Neal Casal Talks Circles Around The Sun, Chris Robinson Brotherhood & More

By Chad Berndtson Jan 29, 2018 1:23 pm PST

Welcome to another edition of The Art Of The Sit-In, where we mix it up with the scene’s most adventurous players and hear some stories from the road. For more, check out our recent interviews with Eric Krasno, Todd Nance, John Popper, Andrew “Red” Johnson, Jimmy Herring, Rob Barraco, Nicki Bluhm and many more. (A full archive of more than 50 The Art Of The Sit-In features is here.)

In its original conception, Circles Around The Sun was a band that created all-instrumental music to be played during a particular set of set breaks — not something seemingly destined for much more beyond some marvelous, of-the-moment tunesmithing.

But then, most bands don’t find chemistry like this one did. Three years after their sprawling compositions were heard during the 2015 Fare Thee Well Grateful Dead 50th anniversary shows, Circles Around The Sun are now a buzzed-about live unit with more music — and hopefully, shows — on the way.

Circles founder Neal Casal — whose dappled resume includes everything from Beachwood Sparks and the best-known lineup of Ryan Adams’ Cardinals to Hard Working Americans and, of course, the mighty Chris Robinson Brotherhood — isn’t one to over-analyze. Still, even he admits that the Circles Around the Sun band — Casal, keyboardist and CRB compadre Adam MacDougall, bassist Dan Horne and drummer Mark Levy — hit upon something special when they released their first batch of tunes, and then played played them live at Lockn in 2016, a year after Fare Thee Well.

Now, with an ever-so-brief break in the action from what will be another aggressive year of touring for the CRB, Casal and MacDougall found themselves with enough time to put together a brief run of headlining Circles shows on the West Coast and in the Northeast.

We’re excited to welcome Neal back to The Art Of The Sit-In, where he chatted us up on the magic of Circles, the ongoing growth of the CRB, and his heartfelt decision to leave another beloved band he helped create, Hard Working Americans.

JAMBASE: The story of Circles Around The Sun and where you’ve arrived to now with actually being able to play runs of shows is really cool. How did you guys decide this music was … I guess concert-ready is the best way to describe it?

NEAL CASAL: The first time we did it, at Lockn’, it was pretty magical. We were on that wooded stage in the forest and got to play just as Phish ended. It was a beautiful summer evening and just the perfect setting for the unveiling of that music. We were nervous because we were wondering if it being instrumental and having no vocals would translate from its recorded setting OK. It’s not something I’m used to, or that any of us are really used to. But it went over great — people seemed to love it. We got so much good feedback that night. It’s been almost three years now since we recorded that music and it still has life, it’s still happening, people are still interested in it and want to hear it live. That night was something I’ll never forget.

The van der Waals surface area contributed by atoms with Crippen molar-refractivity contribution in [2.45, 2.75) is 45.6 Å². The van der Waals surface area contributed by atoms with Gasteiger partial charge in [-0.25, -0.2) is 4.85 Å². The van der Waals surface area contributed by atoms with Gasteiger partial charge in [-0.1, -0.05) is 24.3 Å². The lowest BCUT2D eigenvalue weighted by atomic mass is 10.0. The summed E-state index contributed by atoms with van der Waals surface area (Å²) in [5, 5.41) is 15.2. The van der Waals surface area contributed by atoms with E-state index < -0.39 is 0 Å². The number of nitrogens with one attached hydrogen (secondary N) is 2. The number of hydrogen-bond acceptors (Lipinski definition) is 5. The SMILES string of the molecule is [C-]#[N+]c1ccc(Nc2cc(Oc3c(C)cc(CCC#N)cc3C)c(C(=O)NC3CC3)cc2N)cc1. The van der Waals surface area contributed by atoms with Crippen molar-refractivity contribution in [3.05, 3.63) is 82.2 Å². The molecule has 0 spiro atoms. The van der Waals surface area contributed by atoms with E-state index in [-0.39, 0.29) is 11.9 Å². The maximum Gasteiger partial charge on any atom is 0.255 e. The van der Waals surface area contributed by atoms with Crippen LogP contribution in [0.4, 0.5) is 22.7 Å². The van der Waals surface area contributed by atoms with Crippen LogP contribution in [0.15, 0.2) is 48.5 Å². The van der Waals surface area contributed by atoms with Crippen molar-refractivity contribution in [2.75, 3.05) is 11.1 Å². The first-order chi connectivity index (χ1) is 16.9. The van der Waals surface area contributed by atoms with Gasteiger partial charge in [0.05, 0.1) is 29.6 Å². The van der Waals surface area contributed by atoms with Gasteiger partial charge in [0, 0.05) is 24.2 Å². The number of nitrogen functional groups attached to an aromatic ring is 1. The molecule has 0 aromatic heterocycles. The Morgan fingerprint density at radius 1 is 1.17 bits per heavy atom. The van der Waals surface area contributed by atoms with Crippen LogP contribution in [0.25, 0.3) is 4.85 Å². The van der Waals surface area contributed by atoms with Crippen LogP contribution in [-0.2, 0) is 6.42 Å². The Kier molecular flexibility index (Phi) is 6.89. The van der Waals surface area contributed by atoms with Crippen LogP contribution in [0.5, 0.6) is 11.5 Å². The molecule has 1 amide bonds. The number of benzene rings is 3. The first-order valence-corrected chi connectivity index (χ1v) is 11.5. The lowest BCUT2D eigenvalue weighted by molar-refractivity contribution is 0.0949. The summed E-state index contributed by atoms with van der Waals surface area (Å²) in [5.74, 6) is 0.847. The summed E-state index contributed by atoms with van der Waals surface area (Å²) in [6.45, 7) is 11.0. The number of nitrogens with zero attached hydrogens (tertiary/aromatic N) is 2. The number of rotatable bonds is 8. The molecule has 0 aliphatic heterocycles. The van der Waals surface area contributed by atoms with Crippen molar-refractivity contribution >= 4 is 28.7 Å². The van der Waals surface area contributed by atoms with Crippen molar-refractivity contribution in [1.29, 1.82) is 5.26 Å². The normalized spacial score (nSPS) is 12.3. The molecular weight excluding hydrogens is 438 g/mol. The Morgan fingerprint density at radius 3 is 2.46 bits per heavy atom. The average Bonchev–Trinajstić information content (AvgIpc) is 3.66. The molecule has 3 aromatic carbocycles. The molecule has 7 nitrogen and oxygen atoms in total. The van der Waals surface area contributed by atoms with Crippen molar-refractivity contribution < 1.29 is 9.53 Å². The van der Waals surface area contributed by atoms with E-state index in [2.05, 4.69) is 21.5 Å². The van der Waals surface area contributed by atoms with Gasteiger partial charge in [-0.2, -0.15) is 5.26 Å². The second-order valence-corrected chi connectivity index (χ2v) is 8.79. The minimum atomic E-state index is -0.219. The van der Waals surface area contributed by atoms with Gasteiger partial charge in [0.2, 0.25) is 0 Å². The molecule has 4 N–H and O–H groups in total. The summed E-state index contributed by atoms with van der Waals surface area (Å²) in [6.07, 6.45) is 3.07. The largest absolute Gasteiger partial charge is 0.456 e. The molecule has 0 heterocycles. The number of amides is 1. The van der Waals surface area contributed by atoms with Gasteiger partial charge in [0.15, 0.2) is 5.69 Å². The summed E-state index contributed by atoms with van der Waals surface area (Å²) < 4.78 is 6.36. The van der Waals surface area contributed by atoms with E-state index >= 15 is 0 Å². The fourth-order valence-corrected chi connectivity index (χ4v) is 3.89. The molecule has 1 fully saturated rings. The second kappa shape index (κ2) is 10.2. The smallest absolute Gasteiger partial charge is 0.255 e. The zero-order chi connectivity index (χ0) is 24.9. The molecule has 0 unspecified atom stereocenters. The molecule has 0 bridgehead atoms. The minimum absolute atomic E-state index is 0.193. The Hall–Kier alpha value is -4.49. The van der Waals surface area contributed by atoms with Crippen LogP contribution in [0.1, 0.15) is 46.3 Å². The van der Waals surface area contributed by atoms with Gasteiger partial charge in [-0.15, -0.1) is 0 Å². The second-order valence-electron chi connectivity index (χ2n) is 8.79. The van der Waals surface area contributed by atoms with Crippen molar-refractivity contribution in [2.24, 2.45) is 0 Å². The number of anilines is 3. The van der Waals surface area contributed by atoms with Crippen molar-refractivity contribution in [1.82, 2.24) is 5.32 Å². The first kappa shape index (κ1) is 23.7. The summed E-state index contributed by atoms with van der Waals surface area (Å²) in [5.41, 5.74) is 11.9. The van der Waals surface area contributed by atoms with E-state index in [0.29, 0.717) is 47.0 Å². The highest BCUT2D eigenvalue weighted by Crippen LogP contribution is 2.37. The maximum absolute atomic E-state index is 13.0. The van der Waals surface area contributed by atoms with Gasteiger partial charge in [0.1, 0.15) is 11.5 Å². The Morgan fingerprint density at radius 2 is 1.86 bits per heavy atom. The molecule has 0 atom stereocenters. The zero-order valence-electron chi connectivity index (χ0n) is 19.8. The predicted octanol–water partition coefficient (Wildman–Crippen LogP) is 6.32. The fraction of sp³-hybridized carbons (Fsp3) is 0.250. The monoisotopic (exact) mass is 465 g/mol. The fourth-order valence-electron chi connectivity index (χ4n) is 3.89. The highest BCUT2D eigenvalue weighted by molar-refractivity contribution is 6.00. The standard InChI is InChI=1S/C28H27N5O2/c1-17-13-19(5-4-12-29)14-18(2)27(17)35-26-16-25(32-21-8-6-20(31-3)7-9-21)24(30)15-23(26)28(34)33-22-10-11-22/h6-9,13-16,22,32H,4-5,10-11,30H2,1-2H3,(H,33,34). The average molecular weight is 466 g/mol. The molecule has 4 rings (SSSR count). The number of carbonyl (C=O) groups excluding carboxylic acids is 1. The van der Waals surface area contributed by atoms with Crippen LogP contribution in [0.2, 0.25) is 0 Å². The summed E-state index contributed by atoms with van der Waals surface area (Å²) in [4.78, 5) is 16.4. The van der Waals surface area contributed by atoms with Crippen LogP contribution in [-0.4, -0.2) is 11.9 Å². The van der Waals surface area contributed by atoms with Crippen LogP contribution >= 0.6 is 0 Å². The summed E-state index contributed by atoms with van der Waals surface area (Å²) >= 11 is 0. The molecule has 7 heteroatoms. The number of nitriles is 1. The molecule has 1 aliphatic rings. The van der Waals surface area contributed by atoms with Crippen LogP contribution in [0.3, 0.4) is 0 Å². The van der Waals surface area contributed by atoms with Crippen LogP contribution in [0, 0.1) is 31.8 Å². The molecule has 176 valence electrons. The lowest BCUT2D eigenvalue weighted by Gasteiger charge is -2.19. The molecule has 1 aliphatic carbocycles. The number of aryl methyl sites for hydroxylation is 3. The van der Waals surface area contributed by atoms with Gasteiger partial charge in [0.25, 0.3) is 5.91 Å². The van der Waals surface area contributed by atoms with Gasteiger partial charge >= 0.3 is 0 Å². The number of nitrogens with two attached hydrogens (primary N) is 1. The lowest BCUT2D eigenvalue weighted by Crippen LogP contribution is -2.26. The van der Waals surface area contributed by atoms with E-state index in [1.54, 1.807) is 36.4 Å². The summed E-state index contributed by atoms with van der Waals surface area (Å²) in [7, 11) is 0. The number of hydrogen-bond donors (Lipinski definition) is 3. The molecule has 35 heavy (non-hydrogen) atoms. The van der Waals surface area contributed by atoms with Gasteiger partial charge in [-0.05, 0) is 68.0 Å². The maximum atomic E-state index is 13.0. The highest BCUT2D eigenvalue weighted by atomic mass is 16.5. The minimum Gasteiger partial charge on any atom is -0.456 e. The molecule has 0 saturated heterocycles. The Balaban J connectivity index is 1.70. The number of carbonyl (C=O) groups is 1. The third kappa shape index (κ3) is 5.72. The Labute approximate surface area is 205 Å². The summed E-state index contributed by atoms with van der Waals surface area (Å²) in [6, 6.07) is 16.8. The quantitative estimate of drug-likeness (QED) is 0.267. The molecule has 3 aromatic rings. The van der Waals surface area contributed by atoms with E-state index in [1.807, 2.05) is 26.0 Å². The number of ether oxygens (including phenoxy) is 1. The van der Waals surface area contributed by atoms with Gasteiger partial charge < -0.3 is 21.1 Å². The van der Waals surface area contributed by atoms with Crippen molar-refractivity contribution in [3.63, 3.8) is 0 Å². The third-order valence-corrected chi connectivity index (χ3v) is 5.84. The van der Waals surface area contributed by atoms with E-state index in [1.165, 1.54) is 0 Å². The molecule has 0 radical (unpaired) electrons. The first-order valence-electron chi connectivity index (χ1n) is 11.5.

JAMBASE: Is the band where you want it to be as a live unit?

NC: We’re getting there. It’s been difficult to get momentum because everyone is in other bands, you know? To really try to break in a band and get something going, you need to give it a full touring life and do a lot of shows, which we haven’t done yet. But that’s not what the project is about. We do it when we can, and when the time is right. It’s really nice now that we have this month to do a handful of shows and also do some recording and breathe more life into it.

JAMBASE: So you’re recording new Circles Around The Sun music?

NC: Yeah, we’re doing it right now actually. We’re in a studio near where I live — we’re in the laboratory, cooking stuff up, improvising, seeing what we can come up with. We’re doing it the way we did the first time and having a really good time.

JAMBASE: When you did it the first time it was for a specific purpose. Now that it’s a thing — people know what Circles Around The Sun is and have heard some of the live recordings or seen you, perhaps — does the music come together the same way?

NC: I think it is, because of the way we play together. What’s happening now happened the first time, too. These four people got together, and something happened, and the combination comes alive. We’re less tied to the themes of the Grateful Dead this time and free to do other things because this isn’t specifically for a Dead-related project, so we do get to expand it. I guess it may have a little more self-consciousness attached to it now because it isn’t the first time, but so far it’s been really fun and stayed exciting.

JAMBASE: As far as improvisation and composition, do you guys just kind of start? One person plays something and the rest of you jump in?

NC: That’s exactly how it works, actually. Someone starts playing something, another person starts playing along with it, another person jumps in, then the drums kick in. In these sessions for example, we played music that lasted like 40 minutes, and then we’d listen to it together and kind of pick out the most exciting parts of it and follow a few of those parts on their own. Often it will work like that. We’ll play for about an hour and record it, and see what pops up. Adam has a couple of pieces of music that are more fully developed and he’s bringing those in. I’m bringing some things in. And Mark, being the well-studied drummer that he is, is bringing in rhythms. Actually, we all are — and we’re starting from rhythms a lot more this time around, which we didn’t the first time.

JAMBASE: Are you apt to be the one to start or do you kind of hang back, listen and let someone else start?

NC: It can be any one of us. Adam has a thing for all these great little riffs, but it can be me, definitely, and Dan, too, he’ll play something interesting on the bass and we’ll follow his playing along to a point where everyone is in. It’s worked well for us. We want this to have a life.